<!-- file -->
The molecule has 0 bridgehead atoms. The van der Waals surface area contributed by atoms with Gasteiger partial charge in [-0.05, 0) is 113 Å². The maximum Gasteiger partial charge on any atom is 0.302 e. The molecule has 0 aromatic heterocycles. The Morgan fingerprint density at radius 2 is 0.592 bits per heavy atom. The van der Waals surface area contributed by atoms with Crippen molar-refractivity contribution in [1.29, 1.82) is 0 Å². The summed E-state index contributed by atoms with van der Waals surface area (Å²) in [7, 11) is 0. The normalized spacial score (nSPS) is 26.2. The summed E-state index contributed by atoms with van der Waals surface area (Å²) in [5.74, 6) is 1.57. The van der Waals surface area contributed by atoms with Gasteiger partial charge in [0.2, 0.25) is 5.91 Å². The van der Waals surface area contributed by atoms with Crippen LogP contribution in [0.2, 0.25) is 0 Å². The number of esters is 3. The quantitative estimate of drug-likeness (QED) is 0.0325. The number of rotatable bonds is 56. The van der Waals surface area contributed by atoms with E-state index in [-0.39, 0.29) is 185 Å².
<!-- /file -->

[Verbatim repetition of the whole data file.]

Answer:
The molecule has 0 bridgehead atoms. The van der Waals surface area contributed by atoms with Gasteiger partial charge in [-0.05, 0) is 113 Å². The maximum Gasteiger partial charge on any atom is 0.302 e. The molecule has 0 aromatic heterocycles. The Morgan fingerprint density at radius 2 is 0.592 bits per heavy atom. The van der Waals surface area contributed by atoms with Crippen molar-refractivity contribution in [1.29, 1.82) is 0 Å². The summed E-state index contributed by atoms with van der Waals surface area (Å²) in [7, 11) is 0. The normalized spacial score (nSPS) is 26.2. The summed E-state index contributed by atoms with van der Waals surface area (Å²) in [5.74, 6) is 1.57. The van der Waals surface area contributed by atoms with Gasteiger partial charge in [0.2, 0.25) is 5.91 Å². The van der Waals surface area contributed by atoms with Crippen LogP contribution in [0.2, 0.25) is 0 Å². The number of esters is 3. The quantitative estimate of drug-likeness (QED) is 0.0325. The number of rotatable bonds is 56. The van der Waals surface area contributed by atoms with E-state index in [-0.39, 0.29) is 185 Å².